Over the last couple years, small, independent breweries have been cropping up left and right in Central Ohio. For many beer aficionados, sharing their very own recipe with the masses sounds like a dream come true.
However, it’s important to realize that it takes a whole lotta planning and work to make that fantasy come to life. Lucky for you, we’ve found a couple pros willing to offer pertinent pointers to aspiring brewpreneurs. We hope you find their suggestions helpful.
Get money, money, money, money, mo-ney
How much money you should try to raise depends on the size of the operation you’re trying to establish.
“New breweries with all the necessary equipment can cost anywhere from a couple hundred thousand to upwards of a few million dollars, depending on many factors, including equipment type and size, number of fermenters and bright tanks, and location,” says Gavin Meyers, co-founder and co-owner of North High Brewing.
Let’s assume you’re looking to start a production brewery for off-site consumption. (In other words, not a brewpub− a brewery-restaurant hybrid that sells 25 percent or more of its beer on site.)
Are you just going to keg? Are you planning on bottling? How big an area are you planning to serve?
Each seemingly small detail has a big impact on what a brewery is going to cost.
“At the low end, if you’ve got plenty of time and are a DIYer, you may luck into some used equipment,” says Leonard Kolada, co-founder of Barley’s Brewing Co. and Barley’s Smokehouse and Brewpub.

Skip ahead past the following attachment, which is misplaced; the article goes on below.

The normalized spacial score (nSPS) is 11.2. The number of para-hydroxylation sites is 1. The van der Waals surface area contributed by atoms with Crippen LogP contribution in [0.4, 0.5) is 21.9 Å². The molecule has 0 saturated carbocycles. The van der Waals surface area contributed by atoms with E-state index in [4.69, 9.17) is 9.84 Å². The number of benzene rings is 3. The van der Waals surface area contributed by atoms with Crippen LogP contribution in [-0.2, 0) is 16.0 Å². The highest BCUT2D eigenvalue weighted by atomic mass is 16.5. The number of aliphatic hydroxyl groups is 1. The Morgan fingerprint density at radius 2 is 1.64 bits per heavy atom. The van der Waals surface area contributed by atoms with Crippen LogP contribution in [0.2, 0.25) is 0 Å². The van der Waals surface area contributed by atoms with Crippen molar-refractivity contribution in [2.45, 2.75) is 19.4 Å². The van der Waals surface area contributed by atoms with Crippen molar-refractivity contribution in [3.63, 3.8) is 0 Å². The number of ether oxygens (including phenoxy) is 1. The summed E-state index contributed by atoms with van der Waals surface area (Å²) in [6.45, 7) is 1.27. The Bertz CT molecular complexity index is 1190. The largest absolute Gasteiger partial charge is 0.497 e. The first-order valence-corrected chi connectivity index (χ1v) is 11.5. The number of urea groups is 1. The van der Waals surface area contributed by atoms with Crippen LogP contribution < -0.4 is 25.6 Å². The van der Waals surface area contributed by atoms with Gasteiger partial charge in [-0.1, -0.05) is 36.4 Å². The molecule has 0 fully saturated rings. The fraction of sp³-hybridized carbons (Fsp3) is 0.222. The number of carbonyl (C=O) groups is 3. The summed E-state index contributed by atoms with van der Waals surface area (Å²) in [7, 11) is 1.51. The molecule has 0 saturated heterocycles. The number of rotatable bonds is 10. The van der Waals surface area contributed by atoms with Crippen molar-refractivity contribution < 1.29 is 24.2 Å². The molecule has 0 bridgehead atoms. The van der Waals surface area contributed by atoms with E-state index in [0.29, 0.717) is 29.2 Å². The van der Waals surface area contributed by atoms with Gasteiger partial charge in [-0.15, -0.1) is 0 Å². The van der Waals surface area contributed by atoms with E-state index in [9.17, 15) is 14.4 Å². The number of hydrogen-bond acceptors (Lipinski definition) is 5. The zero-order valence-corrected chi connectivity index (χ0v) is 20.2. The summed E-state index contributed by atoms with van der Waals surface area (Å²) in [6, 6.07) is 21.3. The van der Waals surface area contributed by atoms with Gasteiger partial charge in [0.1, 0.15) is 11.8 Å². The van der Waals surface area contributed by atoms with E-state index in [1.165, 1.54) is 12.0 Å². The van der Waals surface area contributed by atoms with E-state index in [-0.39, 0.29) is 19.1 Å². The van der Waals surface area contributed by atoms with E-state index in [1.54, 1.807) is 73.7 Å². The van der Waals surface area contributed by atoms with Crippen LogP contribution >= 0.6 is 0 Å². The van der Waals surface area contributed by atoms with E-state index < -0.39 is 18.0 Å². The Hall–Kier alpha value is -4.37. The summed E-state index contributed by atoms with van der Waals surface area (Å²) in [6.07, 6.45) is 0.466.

“If you don’t want the hassle of some of your equipment breaking in the first year, you may opt to go the new route,” he adds. “A 7 bbl system with a few fermenters and hand kegging or botting might be achievable for around $100,000.”
Don’t forget, though, that you’re going to need a chiller, a walk-in cooler, and other equipment that makes you spend more than you thought you would, Kolada cautions.
“At the higher end, say with a 15 bbl system tricked out, you’re looking at anywhere from $250,000 to $500,000,” he continues. “Plus the stuff you forgot.”
Where should you look for this money?
What are family and friends for?
Kolada says he asked both if they wanted to invest in his venture, adding that half his startup funds came from equity investors and half came from bank loans.
Meyers and his business partner, Tim Ward, used a combination of non-equity investment from family and friends, their own personal capital, and an SBA loan from Huntington Bank.
Buy equipment (That beer isn’t gonna make itself)
You need a brew house, fermentation, washing equipment, bottling or kegging equipment, refrigerated storage, maybe even a cot to take a nap on at 3 a.m., Kolada says.
“At the very least, a brew house will consist of a mash tun, a brew kettle, a heat source (such as a boiler), and fermenters,” Meyers says. “Other equipment will include such things as bright tanks for carbonating the beer, heat exchangers, a glycol unit, refractometers, a walk-in cooler, and a grain mill to name just a few.”
Nail down your concept, so you can find an appropriate space
“As I got more comfortable with what the brewpub was going to be, I looked for an opportunity that fit the concept,” Kolada says. “When we developed Barley’s downtown, I convinced the owners of the property to sell part of the building to our group and also to invest in our concept. It turned out to be win-win.”
Since much of North High Brewing’s business is retail, its founders knew they wanted a high-traffic, high-visibility location. Its building at 1288 N. High St. was ideal for several reasons.